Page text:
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This article is about one brand of adhesive bandage. For the musical ensemble "Band Aid", see Band Aid (band). For other uses, see Band Aid.
Band-Aid brand logo.
A Band-Aid brand bandage

Band-Aid is a brand name of American pharmaceutical and medical devices giant Johnson & Johnson's line of adhesive bandages and related products.

Despite common misconception, Band-Aid is a genericized trademark in the United States.[1] The term "band-aid" has entered usage as both a noun and verb describing a temporary fix. (E.g. "Band-aid solutions were used to fix the leak.")


The Band-Aid was invented in 1920 by Thomas Anderson and Johnson & Johnson employee Earle Dickson for his wife Josephine, who frequently cut and burned herself while cooking.[2] The prototype allowed her to dress her wounds without assistance. Dickson passed the idea on to his employer, which went on to produce and market the product as the Band-Aid. Dickson had a successful career at Johnson & Johnson, rising to vice president before his retirement in 1957.

The original Band-Aids were handmade and not very popular. By 1924, Johnson & Johnson introduced a machine that produced sterilized Band-Aids. In World War II, millions were shipped overseas, helping popularize the product.

In 1951, the first decorative Band-Aids were introduced. They continue to be a commercial success, with such themes as Mickey Mouse, Donald Duck, Superman, Spider-Man, Hello Kitty, Rocket Power, Rugrats, smiley faces, Barbie, Dora the Explorer, Batman and Duck Dynasty.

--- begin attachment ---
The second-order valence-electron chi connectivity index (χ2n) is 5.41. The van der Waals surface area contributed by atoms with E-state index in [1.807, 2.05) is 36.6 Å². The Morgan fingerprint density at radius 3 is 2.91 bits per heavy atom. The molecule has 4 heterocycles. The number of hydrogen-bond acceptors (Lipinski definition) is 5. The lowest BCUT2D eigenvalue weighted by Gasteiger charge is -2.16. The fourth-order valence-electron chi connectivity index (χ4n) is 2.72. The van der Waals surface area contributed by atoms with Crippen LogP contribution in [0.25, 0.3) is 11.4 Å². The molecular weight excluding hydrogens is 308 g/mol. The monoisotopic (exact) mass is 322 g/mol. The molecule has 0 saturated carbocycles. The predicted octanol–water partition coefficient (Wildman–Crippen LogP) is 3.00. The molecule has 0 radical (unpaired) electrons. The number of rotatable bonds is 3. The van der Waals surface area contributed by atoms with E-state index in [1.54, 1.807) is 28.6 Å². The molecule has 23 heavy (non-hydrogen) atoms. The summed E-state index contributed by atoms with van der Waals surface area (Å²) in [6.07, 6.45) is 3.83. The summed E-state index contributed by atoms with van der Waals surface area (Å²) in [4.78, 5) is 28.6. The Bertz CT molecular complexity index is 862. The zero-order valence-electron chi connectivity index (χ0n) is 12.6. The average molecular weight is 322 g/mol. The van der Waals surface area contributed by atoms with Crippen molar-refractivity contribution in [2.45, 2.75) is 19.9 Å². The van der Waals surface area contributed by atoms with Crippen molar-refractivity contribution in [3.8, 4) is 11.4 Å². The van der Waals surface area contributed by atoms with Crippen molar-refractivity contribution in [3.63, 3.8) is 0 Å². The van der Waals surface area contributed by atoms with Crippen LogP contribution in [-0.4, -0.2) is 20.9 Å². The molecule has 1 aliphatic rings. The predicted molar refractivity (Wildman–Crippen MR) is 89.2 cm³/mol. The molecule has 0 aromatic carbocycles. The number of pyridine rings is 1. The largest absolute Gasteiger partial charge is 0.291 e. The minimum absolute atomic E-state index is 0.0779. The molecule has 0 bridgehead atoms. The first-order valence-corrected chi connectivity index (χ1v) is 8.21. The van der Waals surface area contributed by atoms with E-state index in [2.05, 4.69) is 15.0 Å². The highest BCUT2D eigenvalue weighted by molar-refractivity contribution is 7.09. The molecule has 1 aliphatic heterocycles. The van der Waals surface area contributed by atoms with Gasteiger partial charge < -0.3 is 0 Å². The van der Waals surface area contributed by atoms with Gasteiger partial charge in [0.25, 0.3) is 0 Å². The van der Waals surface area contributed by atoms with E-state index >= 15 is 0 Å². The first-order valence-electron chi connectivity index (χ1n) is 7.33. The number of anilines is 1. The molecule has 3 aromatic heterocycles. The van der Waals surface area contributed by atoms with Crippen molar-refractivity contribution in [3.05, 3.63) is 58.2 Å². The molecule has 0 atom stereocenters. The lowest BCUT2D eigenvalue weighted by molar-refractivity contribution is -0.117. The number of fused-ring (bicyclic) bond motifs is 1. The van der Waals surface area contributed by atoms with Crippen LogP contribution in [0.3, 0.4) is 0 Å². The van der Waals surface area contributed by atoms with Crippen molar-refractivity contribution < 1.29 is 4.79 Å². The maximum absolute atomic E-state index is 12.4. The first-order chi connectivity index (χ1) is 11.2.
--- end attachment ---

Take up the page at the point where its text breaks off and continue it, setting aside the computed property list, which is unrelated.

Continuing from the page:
Trademark genericization eventually resulted in the "Band-Aid" trademark losing its protective status over the Johnson & Johnson brand, becoming a generic term for all adhesive bandages. The company attempted to avoid this outcome with an advertising campaign, but failed.[3] One of the products noted jingles was composed by Barry Manilow. The chorus is "I'm stuck on Band-Aid brand because Band-Aid's stuck on me!"

Related products[edit]

Johnson & Johnson also manufactures liquid bandages, Scar Healing bandages, and Burn-Aid, burn gel-impregnated bandages. Their newest products include Active Flex bandages and waterproof Tough Strips.

To protect the name, their trademark, Johnson & Johnson always refers to its products as "Band-Aid brand", not just Band-Aids.

Manufacturing facilities are located in Brazil, China and Denmark.

See also[edit]

  • Band Aid, a charity music group founded by Bob Geldof and Midge Ure.


  1. ^ USPTO Trademark for Band-Aid
  2. ^ BAND-AID Brand Adhesive Bandages Beginnings
  3. ^ Webber, Harry (June 19, 1998). Divide and Conquer: Target Your Customers Through Market Segmentation. Wiley. p. 39. ISBN 9780471176336. 

External links[edit]